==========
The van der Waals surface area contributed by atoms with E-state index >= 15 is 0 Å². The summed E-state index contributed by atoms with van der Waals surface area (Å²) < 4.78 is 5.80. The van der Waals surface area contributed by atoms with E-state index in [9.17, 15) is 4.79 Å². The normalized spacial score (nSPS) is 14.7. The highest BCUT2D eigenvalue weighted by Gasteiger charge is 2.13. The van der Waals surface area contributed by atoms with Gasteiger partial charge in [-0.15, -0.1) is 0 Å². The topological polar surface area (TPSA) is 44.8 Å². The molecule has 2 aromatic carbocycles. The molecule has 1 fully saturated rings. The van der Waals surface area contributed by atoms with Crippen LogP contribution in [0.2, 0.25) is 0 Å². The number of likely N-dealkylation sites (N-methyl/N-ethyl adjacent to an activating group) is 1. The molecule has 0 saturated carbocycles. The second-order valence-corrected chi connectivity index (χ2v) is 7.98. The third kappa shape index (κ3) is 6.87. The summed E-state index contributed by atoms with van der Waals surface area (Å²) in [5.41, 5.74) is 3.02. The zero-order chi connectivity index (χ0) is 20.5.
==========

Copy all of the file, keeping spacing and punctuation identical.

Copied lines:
The van der Waals surface area contributed by atoms with E-state index >= 15 is 0 Å². The summed E-state index contributed by atoms with van der Waals surface area (Å²) < 4.78 is 5.80. The van der Waals surface area contributed by atoms with E-state index in [9.17, 15) is 4.79 Å². The normalized spacial score (nSPS) is 14.7. The highest BCUT2D eigenvalue weighted by Gasteiger charge is 2.13. The van der Waals surface area contributed by atoms with Gasteiger partial charge in [-0.15, -0.1) is 0 Å². The topological polar surface area (TPSA) is 44.8 Å². The molecule has 2 aromatic carbocycles. The molecule has 1 fully saturated rings. The van der Waals surface area contributed by atoms with Crippen LogP contribution in [0.2, 0.25) is 0 Å². The number of likely N-dealkylation sites (N-methyl/N-ethyl adjacent to an activating group) is 1. The molecule has 0 saturated carbocycles. The second-order valence-corrected chi connectivity index (χ2v) is 7.98. The third kappa shape index (κ3) is 6.87. The summed E-state index contributed by atoms with van der Waals surface area (Å²) in [5.41, 5.74) is 3.02. The zero-order chi connectivity index (χ0) is 20.5.